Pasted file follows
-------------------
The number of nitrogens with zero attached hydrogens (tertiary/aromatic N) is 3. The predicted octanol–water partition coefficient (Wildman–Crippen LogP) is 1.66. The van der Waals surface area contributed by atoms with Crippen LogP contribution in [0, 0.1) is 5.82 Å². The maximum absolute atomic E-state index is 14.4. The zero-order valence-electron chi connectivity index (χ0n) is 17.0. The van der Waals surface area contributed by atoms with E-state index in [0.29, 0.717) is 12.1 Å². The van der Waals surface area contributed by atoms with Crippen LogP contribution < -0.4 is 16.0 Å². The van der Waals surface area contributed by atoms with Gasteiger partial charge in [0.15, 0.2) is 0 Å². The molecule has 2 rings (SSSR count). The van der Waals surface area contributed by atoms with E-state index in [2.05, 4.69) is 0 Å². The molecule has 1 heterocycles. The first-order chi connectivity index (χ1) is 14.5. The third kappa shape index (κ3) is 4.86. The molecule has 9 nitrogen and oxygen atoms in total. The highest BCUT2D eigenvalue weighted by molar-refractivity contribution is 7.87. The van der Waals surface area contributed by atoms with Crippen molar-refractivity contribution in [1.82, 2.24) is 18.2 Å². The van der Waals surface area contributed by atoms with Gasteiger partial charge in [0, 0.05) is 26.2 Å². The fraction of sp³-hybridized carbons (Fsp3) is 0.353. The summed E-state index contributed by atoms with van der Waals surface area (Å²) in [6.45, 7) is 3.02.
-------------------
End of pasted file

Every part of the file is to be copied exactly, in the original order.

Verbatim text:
The number of nitrogens with zero attached hydrogens (tertiary/aromatic N) is 3. The predicted octanol–water partition coefficient (Wildman–Crippen LogP) is 1.66. The van der Waals surface area contributed by atoms with Crippen LogP contribution in [0, 0.1) is 5.82 Å². The maximum absolute atomic E-state index is 14.4. The zero-order valence-electron chi connectivity index (χ0n) is 17.0. The van der Waals surface area contributed by atoms with E-state index in [0.29, 0.717) is 12.1 Å². The van der Waals surface area contributed by atoms with Crippen LogP contribution < -0.4 is 16.0 Å². The van der Waals surface area contributed by atoms with Gasteiger partial charge in [0.15, 0.2) is 0 Å². The molecule has 2 rings (SSSR count). The van der Waals surface area contributed by atoms with E-state index in [2.05, 4.69) is 0 Å². The molecule has 1 heterocycles. The first-order chi connectivity index (χ1) is 14.5. The third kappa shape index (κ3) is 4.86. The molecule has 9 nitrogen and oxygen atoms in total. The highest BCUT2D eigenvalue weighted by molar-refractivity contribution is 7.87. The van der Waals surface area contributed by atoms with Crippen molar-refractivity contribution in [1.82, 2.24) is 18.2 Å². The van der Waals surface area contributed by atoms with Gasteiger partial charge in [0, 0.05) is 26.2 Å². The fraction of sp³-hybridized carbons (Fsp3) is 0.353. The summed E-state index contributed by atoms with van der Waals surface area (Å²) in [6.45, 7) is 3.02.